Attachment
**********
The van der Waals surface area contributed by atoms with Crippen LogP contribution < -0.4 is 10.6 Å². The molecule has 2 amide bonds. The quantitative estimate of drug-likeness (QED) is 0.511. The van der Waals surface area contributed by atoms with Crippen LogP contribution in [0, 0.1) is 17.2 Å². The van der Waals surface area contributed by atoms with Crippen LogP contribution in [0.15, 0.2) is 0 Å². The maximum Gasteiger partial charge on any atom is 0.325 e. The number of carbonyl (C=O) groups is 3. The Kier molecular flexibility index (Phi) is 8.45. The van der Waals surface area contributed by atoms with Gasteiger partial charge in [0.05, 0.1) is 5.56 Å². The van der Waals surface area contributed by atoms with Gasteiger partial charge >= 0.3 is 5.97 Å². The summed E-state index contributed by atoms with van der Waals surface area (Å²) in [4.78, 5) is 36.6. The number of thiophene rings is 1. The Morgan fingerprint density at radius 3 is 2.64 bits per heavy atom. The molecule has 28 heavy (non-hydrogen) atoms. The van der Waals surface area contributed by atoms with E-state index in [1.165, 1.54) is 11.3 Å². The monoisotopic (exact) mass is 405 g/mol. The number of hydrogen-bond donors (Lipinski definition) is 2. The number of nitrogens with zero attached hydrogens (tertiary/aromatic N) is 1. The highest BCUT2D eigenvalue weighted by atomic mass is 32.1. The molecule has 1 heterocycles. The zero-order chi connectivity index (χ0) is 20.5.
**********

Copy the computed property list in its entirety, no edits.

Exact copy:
The van der Waals surface area contributed by atoms with Crippen LogP contribution < -0.4 is 10.6 Å². The molecule has 2 amide bonds. The quantitative estimate of drug-likeness (QED) is 0.511. The van der Waals surface area contributed by atoms with Crippen LogP contribution in [0, 0.1) is 17.2 Å². The van der Waals surface area contributed by atoms with Crippen LogP contribution in [0.15, 0.2) is 0 Å². The maximum Gasteiger partial charge on any atom is 0.325 e. The number of carbonyl (C=O) groups is 3. The Kier molecular flexibility index (Phi) is 8.45. The van der Waals surface area contributed by atoms with Gasteiger partial charge in [0.05, 0.1) is 5.56 Å². The van der Waals surface area contributed by atoms with Gasteiger partial charge >= 0.3 is 5.97 Å². The summed E-state index contributed by atoms with van der Waals surface area (Å²) in [4.78, 5) is 36.6. The number of thiophene rings is 1. The Morgan fingerprint density at radius 3 is 2.64 bits per heavy atom. The molecule has 28 heavy (non-hydrogen) atoms. The van der Waals surface area contributed by atoms with E-state index in [1.165, 1.54) is 11.3 Å². The monoisotopic (exact) mass is 405 g/mol. The number of hydrogen-bond donors (Lipinski definition) is 2. The number of nitrogens with zero attached hydrogens (tertiary/aromatic N) is 1. The highest BCUT2D eigenvalue weighted by atomic mass is 32.1. The molecule has 1 heterocycles. The zero-order chi connectivity index (χ0) is 20.5.